The Hungarian Constitutional Court has ruled that the Unified Patent Court Agreement can’t be ratified, as no appropriate mechanism for the ratification is available.
According to a report by Bristows, the Hungarian Minister of Justice, acting on behalf of the government, filed a motion (No. X / 01514/2017) on 18 July 2017, requesting the Court’s opinion on the compatibility of the UPCA with the Hungarian Constitution, and on the appropriate mechanism for its ratification. The Court’s decision of 26 June 2018, which was published here (in Hungarian language) today and says there is no such mechanism, ‘means that an amendment of the Constitution would be required before Hungary may proceed to ratify the Agreement’, according to Bristows. Although ‘constitutional amendments are not as rare in Hungary as they are in other jurisdictions (…), it is to be presumed that this decision will delay Hungary’s participation in the unitary patent and UPC project.’
The EPLAW’s website reports an English language summary of the decision is expected to be published at www.mkab.hu soon.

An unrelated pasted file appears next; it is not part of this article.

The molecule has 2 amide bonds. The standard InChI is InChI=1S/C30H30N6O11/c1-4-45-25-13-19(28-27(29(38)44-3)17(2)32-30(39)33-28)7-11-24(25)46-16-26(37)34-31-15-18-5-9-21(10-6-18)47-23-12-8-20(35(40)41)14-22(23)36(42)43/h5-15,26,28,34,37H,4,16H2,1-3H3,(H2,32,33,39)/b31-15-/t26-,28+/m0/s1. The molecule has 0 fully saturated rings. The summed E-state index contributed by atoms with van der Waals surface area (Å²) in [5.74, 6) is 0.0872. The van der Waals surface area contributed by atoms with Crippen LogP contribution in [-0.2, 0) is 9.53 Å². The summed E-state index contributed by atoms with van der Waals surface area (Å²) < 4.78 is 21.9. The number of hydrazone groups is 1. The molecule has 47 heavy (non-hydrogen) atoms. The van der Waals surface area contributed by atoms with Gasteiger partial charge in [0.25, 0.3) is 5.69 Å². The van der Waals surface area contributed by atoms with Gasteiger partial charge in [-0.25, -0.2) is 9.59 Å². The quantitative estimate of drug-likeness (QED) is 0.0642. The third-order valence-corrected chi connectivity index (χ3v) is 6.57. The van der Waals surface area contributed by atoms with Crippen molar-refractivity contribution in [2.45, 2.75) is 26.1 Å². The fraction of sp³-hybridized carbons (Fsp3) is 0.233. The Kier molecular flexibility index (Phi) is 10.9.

Up to now, 16 member states have ratified the UPCA. The big question is what will happen in Germany, where a constitutional complaint was filed last year against German ratification of the UPCA. It is not clear when the Federal Constitutional Court (FCC) will decide on the case, though it is likely this will happen in the second half of this year. The complainant, patent attorney Ingve Björn Stjerna, argues that for ratification of the UPCA a two-thirds majority in both houses of parliament is required. He claims that ratifying the UPCA brings about an illegitimate transfer of sovereign rights from Germany to the EU and that UPC judges are not independent, among others.
The German complaint is a much bigger threat for the UP system than the Hungarian issue. It could potentially cause delays for the introduction of the Unitary Patent system or even derail it. In order for the system to start, German participation is required. Apart from that, there is a serious risk that the UK will have left the European Union by the time the FCC decides about the German case, which means the UK can no longer join the UP system and will lead to a lot of uncertainty about its future.